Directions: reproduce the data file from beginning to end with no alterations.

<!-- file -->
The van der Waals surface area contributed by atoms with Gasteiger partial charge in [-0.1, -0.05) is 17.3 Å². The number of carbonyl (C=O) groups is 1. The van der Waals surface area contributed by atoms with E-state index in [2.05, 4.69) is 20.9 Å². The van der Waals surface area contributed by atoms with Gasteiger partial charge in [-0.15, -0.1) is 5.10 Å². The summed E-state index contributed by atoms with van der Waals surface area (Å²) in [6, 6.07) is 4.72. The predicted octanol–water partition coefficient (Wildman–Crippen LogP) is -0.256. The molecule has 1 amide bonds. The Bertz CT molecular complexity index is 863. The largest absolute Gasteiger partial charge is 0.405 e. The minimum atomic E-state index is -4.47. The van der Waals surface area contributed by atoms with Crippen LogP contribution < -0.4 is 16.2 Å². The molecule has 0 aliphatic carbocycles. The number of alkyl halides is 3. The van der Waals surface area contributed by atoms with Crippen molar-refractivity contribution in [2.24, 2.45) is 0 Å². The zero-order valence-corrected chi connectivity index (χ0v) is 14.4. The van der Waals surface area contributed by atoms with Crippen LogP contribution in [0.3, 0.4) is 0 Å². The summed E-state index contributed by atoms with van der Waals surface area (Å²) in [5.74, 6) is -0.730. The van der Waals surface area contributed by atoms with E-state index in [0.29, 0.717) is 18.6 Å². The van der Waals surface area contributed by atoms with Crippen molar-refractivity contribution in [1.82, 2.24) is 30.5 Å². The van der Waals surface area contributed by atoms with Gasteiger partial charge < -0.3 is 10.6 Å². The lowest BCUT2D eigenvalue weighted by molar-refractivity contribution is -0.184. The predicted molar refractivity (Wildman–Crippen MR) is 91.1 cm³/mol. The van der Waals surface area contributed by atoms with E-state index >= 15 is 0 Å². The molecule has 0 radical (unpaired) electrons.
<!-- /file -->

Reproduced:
The van der Waals surface area contributed by atoms with Gasteiger partial charge in [-0.1, -0.05) is 17.3 Å². The number of carbonyl (C=O) groups is 1. The van der Waals surface area contributed by atoms with E-state index in [2.05, 4.69) is 20.9 Å². The van der Waals surface area contributed by atoms with Gasteiger partial charge in [-0.15, -0.1) is 5.10 Å². The summed E-state index contributed by atoms with van der Waals surface area (Å²) in [6, 6.07) is 4.72. The predicted octanol–water partition coefficient (Wildman–Crippen LogP) is -0.256. The molecule has 1 amide bonds. The Bertz CT molecular complexity index is 863. The largest absolute Gasteiger partial charge is 0.405 e. The minimum atomic E-state index is -4.47. The van der Waals surface area contributed by atoms with Crippen LogP contribution < -0.4 is 16.2 Å². The molecule has 0 aliphatic carbocycles. The number of alkyl halides is 3. The van der Waals surface area contributed by atoms with Crippen molar-refractivity contribution in [2.24, 2.45) is 0 Å². The zero-order valence-corrected chi connectivity index (χ0v) is 14.4. The van der Waals surface area contributed by atoms with Crippen LogP contribution in [0.3, 0.4) is 0 Å². The summed E-state index contributed by atoms with van der Waals surface area (Å²) in [5.74, 6) is -0.730. The van der Waals surface area contributed by atoms with E-state index in [0.29, 0.717) is 18.6 Å². The van der Waals surface area contributed by atoms with Crippen molar-refractivity contribution in [1.82, 2.24) is 30.5 Å². The van der Waals surface area contributed by atoms with Gasteiger partial charge < -0.3 is 10.6 Å². The lowest BCUT2D eigenvalue weighted by molar-refractivity contribution is -0.184. The predicted molar refractivity (Wildman–Crippen MR) is 91.1 cm³/mol. The van der Waals surface area contributed by atoms with E-state index >= 15 is 0 Å². The molecule has 0 radical (unpaired) electrons.